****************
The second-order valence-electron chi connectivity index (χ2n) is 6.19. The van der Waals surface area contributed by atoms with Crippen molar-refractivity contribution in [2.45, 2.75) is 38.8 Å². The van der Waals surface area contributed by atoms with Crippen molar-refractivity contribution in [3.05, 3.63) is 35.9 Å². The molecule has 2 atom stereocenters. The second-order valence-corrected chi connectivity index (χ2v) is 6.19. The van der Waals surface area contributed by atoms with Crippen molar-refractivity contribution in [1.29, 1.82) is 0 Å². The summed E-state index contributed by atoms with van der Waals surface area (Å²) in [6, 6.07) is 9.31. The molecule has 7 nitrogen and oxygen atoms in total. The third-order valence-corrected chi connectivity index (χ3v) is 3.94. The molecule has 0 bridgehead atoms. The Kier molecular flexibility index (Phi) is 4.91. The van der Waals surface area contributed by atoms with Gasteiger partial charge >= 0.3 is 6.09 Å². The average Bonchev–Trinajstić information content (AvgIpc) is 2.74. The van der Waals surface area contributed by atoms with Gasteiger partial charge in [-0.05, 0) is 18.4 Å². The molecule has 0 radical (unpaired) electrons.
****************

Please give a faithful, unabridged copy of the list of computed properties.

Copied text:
The second-order valence-electron chi connectivity index (χ2n) is 6.19. The van der Waals surface area contributed by atoms with Crippen molar-refractivity contribution in [2.45, 2.75) is 38.8 Å². The van der Waals surface area contributed by atoms with Crippen molar-refractivity contribution in [3.05, 3.63) is 35.9 Å². The molecule has 2 atom stereocenters. The second-order valence-corrected chi connectivity index (χ2v) is 6.19. The van der Waals surface area contributed by atoms with Crippen molar-refractivity contribution in [1.29, 1.82) is 0 Å². The summed E-state index contributed by atoms with van der Waals surface area (Å²) in [6, 6.07) is 9.31. The molecule has 7 nitrogen and oxygen atoms in total. The third-order valence-corrected chi connectivity index (χ3v) is 3.94. The molecule has 0 bridgehead atoms. The Kier molecular flexibility index (Phi) is 4.91. The van der Waals surface area contributed by atoms with Gasteiger partial charge >= 0.3 is 6.09 Å². The average Bonchev–Trinajstić information content (AvgIpc) is 2.74. The van der Waals surface area contributed by atoms with Gasteiger partial charge in [-0.05, 0) is 18.4 Å². The molecule has 0 radical (unpaired) electrons.